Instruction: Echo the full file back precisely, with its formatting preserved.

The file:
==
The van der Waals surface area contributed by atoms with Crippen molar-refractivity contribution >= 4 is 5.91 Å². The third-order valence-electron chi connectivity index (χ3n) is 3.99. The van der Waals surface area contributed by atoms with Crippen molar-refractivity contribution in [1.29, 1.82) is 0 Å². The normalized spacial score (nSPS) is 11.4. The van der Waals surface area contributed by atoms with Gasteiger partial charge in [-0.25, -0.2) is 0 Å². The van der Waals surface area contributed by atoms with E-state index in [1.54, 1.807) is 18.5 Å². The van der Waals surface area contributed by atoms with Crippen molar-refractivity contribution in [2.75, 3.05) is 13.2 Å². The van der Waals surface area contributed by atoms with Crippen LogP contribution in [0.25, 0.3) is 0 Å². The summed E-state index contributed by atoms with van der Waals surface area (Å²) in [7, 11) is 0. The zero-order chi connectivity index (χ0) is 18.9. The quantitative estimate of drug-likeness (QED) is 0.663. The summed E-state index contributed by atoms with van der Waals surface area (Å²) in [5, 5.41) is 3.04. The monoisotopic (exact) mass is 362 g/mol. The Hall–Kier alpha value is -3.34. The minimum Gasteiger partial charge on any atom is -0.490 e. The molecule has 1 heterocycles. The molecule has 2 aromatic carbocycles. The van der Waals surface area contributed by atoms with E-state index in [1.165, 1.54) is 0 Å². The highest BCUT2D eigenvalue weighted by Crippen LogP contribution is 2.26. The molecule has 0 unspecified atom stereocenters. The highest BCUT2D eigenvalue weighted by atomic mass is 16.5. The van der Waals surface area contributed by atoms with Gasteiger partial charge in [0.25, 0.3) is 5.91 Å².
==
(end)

The van der Waals surface area contributed by atoms with Crippen molar-refractivity contribution >= 4 is 5.91 Å². The third-order valence-electron chi connectivity index (χ3n) is 3.99. The van der Waals surface area contributed by atoms with Crippen molar-refractivity contribution in [1.29, 1.82) is 0 Å². The normalized spacial score (nSPS) is 11.4. The van der Waals surface area contributed by atoms with Gasteiger partial charge in [-0.25, -0.2) is 0 Å². The van der Waals surface area contributed by atoms with E-state index in [1.54, 1.807) is 18.5 Å². The van der Waals surface area contributed by atoms with Crippen molar-refractivity contribution in [2.75, 3.05) is 13.2 Å². The van der Waals surface area contributed by atoms with Crippen LogP contribution in [0.25, 0.3) is 0 Å². The summed E-state index contributed by atoms with van der Waals surface area (Å²) in [7, 11) is 0. The zero-order chi connectivity index (χ0) is 18.9. The quantitative estimate of drug-likeness (QED) is 0.663. The summed E-state index contributed by atoms with van der Waals surface area (Å²) in [5, 5.41) is 3.04. The monoisotopic (exact) mass is 362 g/mol. The Hall–Kier alpha value is -3.34. The minimum Gasteiger partial charge on any atom is -0.490 e. The molecule has 1 heterocycles. The molecule has 2 aromatic carbocycles. The van der Waals surface area contributed by atoms with E-state index in [1.165, 1.54) is 0 Å². The highest BCUT2D eigenvalue weighted by Crippen LogP contribution is 2.26. The molecule has 0 unspecified atom stereocenters. The highest BCUT2D eigenvalue weighted by atomic mass is 16.5. The van der Waals surface area contributed by atoms with Gasteiger partial charge in [0.25, 0.3) is 5.91 Å².